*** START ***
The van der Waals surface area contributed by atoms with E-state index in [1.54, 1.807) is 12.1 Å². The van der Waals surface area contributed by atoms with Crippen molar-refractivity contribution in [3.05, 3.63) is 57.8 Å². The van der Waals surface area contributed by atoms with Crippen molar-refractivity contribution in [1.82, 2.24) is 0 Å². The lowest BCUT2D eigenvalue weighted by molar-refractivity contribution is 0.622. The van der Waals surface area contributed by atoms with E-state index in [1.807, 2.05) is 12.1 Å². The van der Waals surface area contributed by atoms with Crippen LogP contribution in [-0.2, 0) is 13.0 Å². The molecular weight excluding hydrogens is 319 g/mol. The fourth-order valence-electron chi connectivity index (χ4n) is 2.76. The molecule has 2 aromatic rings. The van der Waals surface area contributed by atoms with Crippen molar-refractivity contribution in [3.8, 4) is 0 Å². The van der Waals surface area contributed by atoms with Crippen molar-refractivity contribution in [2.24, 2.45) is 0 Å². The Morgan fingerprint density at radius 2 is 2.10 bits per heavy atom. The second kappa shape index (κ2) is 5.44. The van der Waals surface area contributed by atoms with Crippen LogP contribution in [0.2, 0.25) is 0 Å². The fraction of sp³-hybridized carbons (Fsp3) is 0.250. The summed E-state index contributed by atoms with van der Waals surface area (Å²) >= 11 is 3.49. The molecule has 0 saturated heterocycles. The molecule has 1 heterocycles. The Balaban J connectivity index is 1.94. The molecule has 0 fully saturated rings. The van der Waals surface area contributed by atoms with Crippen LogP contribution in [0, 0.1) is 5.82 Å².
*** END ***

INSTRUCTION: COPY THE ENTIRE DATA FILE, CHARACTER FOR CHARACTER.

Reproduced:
The van der Waals surface area contributed by atoms with E-state index in [1.54, 1.807) is 12.1 Å². The van der Waals surface area contributed by atoms with Crippen molar-refractivity contribution in [3.05, 3.63) is 57.8 Å². The van der Waals surface area contributed by atoms with Crippen molar-refractivity contribution in [1.82, 2.24) is 0 Å². The lowest BCUT2D eigenvalue weighted by molar-refractivity contribution is 0.622. The van der Waals surface area contributed by atoms with E-state index in [1.807, 2.05) is 12.1 Å². The van der Waals surface area contributed by atoms with Crippen LogP contribution in [-0.2, 0) is 13.0 Å². The molecular weight excluding hydrogens is 319 g/mol. The fourth-order valence-electron chi connectivity index (χ4n) is 2.76. The molecule has 2 aromatic rings. The van der Waals surface area contributed by atoms with Crippen molar-refractivity contribution in [3.8, 4) is 0 Å². The van der Waals surface area contributed by atoms with Crippen molar-refractivity contribution in [2.24, 2.45) is 0 Å². The Morgan fingerprint density at radius 2 is 2.10 bits per heavy atom. The second kappa shape index (κ2) is 5.44. The van der Waals surface area contributed by atoms with Crippen LogP contribution in [0.2, 0.25) is 0 Å². The fraction of sp³-hybridized carbons (Fsp3) is 0.250. The summed E-state index contributed by atoms with van der Waals surface area (Å²) >= 11 is 3.49. The molecule has 0 saturated heterocycles. The molecule has 1 heterocycles. The Balaban J connectivity index is 1.94. The molecule has 0 fully saturated rings. The van der Waals surface area contributed by atoms with Crippen LogP contribution in [0, 0.1) is 5.82 Å².